Citizen narrates many instances of micro-aggressions—individual acts of racism that collectively form the crushing experience of racism in America. Is racism a singular action, or is it a series of acts? What is the difference between the singular action and the accumulation of them?
What associations does the image on the cover of book bring up for you? Is it surprising that the work of art it depicts, In the Hood by David Hammons, was first exhibited in 1993? How does In the Hood relate to the death of Trayvon Martin in 2012? What does this seemingly disjointed timeframe say about the deadly effects of racism in America?
How to Read Along With Us
Don’t have a copy of our selected book? No worries! Each book is accessible digitally via the Seattle Public Library (SPL). All you need is a free library card. To get one, simply click the button below and we’ll help you get started! If you don’t have a Seattle based address, you can always get a free eCard and access the book via the King County Library System (KCLS). If all else fails, you can also check out the library’s audiobook option (also free)!
Our goal is to make these books, podcasts, poems and conversations accessible for anyone who is willing to show up for the Black community. We know that anti-racism work doesn’t stop when the protests end. Anti-racism work is a practice! It requires intention and commitment.
“Revolution is not a one-time event.” - Audre Lorde
Build your library
Get a free copy of this month's book!
Owning a personal collection of books is a special opportunity each of us should have. We want to help you get started!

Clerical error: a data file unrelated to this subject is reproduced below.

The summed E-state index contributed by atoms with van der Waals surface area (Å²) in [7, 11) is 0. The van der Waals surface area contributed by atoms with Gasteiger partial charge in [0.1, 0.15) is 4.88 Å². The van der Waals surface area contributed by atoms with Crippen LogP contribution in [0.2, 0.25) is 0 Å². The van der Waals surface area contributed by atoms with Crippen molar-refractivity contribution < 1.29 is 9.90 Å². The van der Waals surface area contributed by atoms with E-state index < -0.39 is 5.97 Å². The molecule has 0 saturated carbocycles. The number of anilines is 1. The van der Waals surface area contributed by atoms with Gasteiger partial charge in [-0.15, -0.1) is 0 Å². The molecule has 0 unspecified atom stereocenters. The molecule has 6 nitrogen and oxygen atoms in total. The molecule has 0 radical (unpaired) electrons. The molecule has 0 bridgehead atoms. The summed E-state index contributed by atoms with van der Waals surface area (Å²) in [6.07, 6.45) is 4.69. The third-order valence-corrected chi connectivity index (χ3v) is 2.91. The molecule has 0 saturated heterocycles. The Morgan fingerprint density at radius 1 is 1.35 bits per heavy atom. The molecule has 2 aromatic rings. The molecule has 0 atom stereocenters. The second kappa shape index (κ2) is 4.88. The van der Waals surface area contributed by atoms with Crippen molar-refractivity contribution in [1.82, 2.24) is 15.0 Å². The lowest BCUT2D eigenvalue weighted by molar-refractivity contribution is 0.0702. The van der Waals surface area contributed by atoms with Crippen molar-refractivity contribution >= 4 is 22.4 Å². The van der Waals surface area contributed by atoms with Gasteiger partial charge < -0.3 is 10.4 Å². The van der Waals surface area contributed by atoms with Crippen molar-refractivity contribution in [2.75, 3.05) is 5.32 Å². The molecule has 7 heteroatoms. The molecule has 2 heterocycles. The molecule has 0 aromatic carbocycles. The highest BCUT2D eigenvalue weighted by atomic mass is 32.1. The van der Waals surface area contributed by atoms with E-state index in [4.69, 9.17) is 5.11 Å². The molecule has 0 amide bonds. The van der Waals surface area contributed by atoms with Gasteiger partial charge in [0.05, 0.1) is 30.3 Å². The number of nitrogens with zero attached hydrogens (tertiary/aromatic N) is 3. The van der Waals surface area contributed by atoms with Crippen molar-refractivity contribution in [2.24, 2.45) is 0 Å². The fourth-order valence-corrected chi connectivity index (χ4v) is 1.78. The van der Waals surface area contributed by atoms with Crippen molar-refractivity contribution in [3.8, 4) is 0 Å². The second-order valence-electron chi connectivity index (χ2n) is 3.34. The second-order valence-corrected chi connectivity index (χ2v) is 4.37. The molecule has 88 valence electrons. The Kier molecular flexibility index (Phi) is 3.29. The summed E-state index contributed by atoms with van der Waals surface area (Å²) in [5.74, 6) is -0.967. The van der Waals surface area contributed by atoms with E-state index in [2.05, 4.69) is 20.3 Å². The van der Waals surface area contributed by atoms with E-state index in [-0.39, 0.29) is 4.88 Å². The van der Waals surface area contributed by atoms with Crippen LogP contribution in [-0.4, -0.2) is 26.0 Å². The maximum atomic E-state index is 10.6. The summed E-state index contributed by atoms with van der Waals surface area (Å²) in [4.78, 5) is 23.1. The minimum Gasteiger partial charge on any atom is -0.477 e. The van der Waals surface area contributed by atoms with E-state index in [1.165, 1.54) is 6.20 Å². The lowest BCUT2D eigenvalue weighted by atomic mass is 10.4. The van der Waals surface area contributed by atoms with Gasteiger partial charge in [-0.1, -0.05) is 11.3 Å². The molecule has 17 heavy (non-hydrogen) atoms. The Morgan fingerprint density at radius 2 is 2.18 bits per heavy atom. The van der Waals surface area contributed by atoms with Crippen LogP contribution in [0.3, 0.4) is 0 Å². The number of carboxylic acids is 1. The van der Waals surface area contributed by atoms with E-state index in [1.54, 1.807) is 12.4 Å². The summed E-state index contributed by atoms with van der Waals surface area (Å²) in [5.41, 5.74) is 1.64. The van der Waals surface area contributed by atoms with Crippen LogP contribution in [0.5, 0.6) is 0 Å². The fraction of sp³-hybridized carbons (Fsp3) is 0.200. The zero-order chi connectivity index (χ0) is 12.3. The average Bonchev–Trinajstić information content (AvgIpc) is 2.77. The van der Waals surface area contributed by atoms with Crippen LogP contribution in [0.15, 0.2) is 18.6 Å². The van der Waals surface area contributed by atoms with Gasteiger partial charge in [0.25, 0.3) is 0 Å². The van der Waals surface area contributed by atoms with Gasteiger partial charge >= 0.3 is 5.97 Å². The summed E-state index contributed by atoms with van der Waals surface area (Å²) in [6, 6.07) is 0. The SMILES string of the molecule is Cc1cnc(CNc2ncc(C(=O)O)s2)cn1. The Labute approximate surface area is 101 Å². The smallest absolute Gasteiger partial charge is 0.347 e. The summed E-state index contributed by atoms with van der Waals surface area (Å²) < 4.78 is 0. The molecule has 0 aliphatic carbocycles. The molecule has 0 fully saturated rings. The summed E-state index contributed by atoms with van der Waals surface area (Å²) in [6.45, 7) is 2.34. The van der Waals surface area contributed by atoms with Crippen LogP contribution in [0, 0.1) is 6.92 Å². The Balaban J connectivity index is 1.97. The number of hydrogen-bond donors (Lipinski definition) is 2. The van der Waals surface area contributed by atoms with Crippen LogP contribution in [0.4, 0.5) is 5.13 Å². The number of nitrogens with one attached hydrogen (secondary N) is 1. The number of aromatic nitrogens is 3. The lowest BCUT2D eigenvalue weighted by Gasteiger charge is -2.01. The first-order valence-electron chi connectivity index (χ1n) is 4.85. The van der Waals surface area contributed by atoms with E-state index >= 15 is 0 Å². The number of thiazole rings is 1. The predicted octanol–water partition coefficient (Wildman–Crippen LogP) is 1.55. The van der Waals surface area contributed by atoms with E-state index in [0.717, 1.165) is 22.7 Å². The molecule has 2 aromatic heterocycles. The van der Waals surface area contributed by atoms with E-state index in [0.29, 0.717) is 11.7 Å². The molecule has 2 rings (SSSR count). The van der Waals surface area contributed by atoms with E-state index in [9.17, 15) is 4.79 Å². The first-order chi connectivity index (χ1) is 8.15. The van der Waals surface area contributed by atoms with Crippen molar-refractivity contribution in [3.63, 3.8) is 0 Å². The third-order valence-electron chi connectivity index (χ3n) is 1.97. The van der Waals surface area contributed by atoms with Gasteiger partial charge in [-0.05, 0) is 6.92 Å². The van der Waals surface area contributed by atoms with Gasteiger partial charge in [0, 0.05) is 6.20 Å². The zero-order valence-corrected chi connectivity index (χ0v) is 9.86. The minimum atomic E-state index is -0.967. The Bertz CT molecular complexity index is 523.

If you love that “new book” smell or simply enjoy the traditional flip of a real page, this one is for you! Each month, we will send the physical version of our selected book of the month to the first 10 readers who claim a copy via the button below! If you miss your chance to claim a book, don’t worry! You can always come back next month and try again.
RESTRICTIONS: First come, first served. One book per household.
Since the brutal murders of George Floyd, Breonna Taylor, Shaun Fuhr, Manuel Ellis, and others– race has been top of mind in our nation’s consciousness. Those around the nation are reaffirming that, “Yes, Black Lives do Matter”! It is clear that people want to do better. Now, communities are looking for ways to learn how to show up even further for the Black community in this time and all time.
"We have learned to fly the air like birds and swim the sea like fish, but we have not learned the simple art of living together as brothers" - MLK Jr.
As an official member of the Black Voices Project, you will have access to exclusive discount opportunities, tickets, events, and more provided by our friends from Seattle Arts & Lectures (SAL)!
Free Youth Starter Library
Middle school aged students
Access to books is just as important for our youth as it is for adults.
While the Black Voices Project is centered around a digital book club experience for adults, we also recognize that many children don’t have access to leisure books or books with stories and characters they can relate to. For a limited time, you can now request a FREE Youth Starter Library!
Each Youth Starter Library will contain 3 books written by authors of color from the middle grade fiction genre (ages 8-12). The books will be pre-selected randomly from our existing catalog of 30+ titles including:
- Hidden Figures (Young Readers Edition)
- The Watsons Go To Birmingham by Christopher Paul Curtis
- Dragons in a Bag by Zetta Elliott
- Brown Girl Dreaming by Jacqueline Woodson
- Stars Beneath Our Feet by David Barclay Moore
How to REQUEST YOUR LIBRARY
Interested in claiming a Youth Starter Library for your child? Simply click the button below to get started!
RESTRICTIONS: First come, first served. One library per household.